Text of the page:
The “where” of networking is open to wherever you want it to be. The “how” is what often leaves people befuddled. Mistakes are made, taboos are tripped over, and good network contacts are spoiled.
What’s the secret? Avoid falling into these networking traps.
1.) You’re Not Making Time to Network
Too often, networking gets put on the back burner while other obligations get completed. If you’re like most people, there’s more obligations on your plate than you have hours in the day. The trap that new networkers fall into is that they let networking slide for another time.
Schedule time to network throughout the week. It can be in any form, but be inflexible with your resolve to make it happen. Set a reminder on your phone. Make a note in productivity apps like Evernote or Asana. Do whatever it takes to hold yourself accountable.
2.) You Go In Unprepared
Networking doesn’t always come with advanced warning. One second you’re volunteering at a soup kitchen or cheering at your kid’s soccer match, and the next you’re striking up a conversation. In that flurry of actions, there’s no time to fumble for words.
Instead, prepare your elevator pitch in advance. An effective networking spiel requires 3 things: what you’ve done, what you want to do, and why it matters to your listeners. Keep the length under a minute (it’s a like a punchy radio spot, not a 3 AM infomercial) and rehearse your words until you can rattle them off verbatim.
3.) You Make It All about You
Networkers just starting out often have the wrong attitude. They focus on one end result (i.e. getting a new job) and trample the rest underfoot. Here’s a tip from Greek mythology. Narcissus drowned trying to embrace and gratify his own image; don’t let your own ego-centrism drag your career down with it.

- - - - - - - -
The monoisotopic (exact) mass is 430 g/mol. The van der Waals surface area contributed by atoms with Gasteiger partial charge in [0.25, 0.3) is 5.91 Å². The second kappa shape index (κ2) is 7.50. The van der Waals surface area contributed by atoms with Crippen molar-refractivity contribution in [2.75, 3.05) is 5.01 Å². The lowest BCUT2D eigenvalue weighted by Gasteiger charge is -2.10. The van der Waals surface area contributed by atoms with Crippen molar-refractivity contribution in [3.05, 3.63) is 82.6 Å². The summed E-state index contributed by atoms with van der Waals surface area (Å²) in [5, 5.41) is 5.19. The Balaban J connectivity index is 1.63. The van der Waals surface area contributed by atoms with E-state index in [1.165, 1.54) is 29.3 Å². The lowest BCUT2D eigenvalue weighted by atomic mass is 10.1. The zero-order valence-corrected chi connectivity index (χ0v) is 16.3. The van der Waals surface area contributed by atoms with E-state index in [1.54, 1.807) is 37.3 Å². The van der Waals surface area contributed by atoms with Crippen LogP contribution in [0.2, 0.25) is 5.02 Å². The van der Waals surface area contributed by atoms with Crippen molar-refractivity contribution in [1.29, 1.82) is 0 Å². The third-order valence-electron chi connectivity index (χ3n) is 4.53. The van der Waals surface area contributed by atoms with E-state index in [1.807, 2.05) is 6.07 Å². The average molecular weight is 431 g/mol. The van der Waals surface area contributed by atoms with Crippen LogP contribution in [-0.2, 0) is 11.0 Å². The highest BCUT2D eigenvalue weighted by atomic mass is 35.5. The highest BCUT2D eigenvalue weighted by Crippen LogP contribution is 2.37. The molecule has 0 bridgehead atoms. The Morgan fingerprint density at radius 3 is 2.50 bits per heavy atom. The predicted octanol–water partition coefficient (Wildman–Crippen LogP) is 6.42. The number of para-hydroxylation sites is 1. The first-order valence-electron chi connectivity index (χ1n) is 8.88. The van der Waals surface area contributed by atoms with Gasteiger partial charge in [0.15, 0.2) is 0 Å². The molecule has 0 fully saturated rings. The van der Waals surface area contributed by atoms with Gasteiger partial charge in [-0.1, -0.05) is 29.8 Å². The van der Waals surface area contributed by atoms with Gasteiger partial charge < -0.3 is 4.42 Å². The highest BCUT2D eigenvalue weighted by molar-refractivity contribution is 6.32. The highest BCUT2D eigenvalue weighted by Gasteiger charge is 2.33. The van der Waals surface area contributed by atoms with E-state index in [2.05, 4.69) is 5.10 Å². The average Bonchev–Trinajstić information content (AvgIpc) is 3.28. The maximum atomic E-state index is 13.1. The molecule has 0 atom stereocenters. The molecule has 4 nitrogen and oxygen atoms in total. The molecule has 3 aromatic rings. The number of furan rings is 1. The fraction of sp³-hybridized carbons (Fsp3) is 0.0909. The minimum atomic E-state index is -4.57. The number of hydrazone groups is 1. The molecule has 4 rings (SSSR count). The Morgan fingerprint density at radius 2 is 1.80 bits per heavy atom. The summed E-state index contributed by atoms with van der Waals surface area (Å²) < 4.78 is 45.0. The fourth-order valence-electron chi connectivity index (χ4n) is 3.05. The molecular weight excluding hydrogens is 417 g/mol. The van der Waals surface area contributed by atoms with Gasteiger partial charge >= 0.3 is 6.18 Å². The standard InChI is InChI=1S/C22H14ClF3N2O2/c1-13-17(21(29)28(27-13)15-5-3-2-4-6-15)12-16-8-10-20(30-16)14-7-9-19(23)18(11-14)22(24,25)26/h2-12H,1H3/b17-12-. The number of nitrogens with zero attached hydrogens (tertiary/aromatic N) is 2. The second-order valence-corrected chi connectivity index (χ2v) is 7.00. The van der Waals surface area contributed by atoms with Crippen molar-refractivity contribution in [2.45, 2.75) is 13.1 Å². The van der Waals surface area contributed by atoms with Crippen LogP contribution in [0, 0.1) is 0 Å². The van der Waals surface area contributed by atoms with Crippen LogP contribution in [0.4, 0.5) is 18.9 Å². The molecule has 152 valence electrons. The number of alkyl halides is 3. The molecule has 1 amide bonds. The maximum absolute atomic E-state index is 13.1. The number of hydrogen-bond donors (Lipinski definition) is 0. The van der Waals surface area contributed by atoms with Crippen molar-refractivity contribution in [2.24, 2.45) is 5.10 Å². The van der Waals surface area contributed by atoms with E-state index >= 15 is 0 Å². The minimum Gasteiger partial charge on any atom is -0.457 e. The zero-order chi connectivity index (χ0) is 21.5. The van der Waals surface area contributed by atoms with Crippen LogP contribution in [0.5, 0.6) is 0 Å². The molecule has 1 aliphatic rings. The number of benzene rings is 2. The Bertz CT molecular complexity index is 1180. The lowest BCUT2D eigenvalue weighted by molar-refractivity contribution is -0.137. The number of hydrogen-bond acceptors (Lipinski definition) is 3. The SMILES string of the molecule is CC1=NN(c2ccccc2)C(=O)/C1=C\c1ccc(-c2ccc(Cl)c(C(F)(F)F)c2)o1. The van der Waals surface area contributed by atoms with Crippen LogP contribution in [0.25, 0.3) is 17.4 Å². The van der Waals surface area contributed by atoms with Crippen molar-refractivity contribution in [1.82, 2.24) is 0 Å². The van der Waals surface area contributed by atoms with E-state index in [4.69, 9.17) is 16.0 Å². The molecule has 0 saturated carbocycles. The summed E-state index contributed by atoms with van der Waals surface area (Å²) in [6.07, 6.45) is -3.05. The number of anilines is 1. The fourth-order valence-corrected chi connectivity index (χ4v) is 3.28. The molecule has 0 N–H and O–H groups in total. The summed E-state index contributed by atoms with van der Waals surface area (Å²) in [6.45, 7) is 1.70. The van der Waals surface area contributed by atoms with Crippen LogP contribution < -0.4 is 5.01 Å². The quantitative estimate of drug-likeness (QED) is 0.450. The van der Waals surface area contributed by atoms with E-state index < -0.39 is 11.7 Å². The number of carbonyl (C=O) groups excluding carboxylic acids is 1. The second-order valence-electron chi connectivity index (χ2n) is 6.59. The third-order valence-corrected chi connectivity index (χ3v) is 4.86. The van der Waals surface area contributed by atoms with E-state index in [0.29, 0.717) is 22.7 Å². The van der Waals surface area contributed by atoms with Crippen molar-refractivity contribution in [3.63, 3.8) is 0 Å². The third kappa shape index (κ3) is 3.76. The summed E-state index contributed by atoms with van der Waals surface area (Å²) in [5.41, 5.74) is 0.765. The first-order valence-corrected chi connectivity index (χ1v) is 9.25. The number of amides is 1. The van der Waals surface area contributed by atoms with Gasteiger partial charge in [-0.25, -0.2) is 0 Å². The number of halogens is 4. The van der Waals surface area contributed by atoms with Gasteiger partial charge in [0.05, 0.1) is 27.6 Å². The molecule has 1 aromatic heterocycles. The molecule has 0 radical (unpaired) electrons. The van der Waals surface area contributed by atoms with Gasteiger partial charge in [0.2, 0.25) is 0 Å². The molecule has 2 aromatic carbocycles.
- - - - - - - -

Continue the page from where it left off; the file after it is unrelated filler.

Instead, give equal focus to what you can do for someone else. People are more willing to do favors when there’s mutual benefit.
4.) You Drop the Ball
Most networkers are heavy on promises, but light on follow-through. Words come easy. Actions are a whole other matter. In the moment, making a good impression feels more important than making real commitments.
Don’t ever promise your network contacts anything you can’t deliver. Our professional reputations are as delicate as porcelain. Making several small promises goes further than an unachievable large promise. Offer to make introductions. Write recommendations. Forward exciting jobs. Small contributions like these can be a catalyst for your career in time.
5.) You Overextend Yourself
Another reason people drop the ball has less to do with what they promise. It’s the number of people who received promises. Social media creates the illusion of connectivity and just because we have 250 or 500 or 1,723 contacts doesn’t mean that there’s an actual relationship there.
At most, the average person can only manage 150 strong connections. It’s called the Dunbar Number. The human mind can only keep track of the lives and ventures of about 150 people. However, don’t stop networking once you hit your cap.
Always give new connections a chance. Gauge your rapport and the connections in their network. Then, conduct some triage. Are all of your relationships strong and in regular contact? If not, shift your focus to your new contact. Never burn your bridge, but feel free to put your energy in a different direction.
Bonus Tip: Networking is an Ongoing Process
Networking is an evolving process. What worked for you today might be entirely different from what works for you tomorrow. Be open to new tactics, new knowledge, and new experiences. You never know which will be the gateway to a new job.
by James Walsh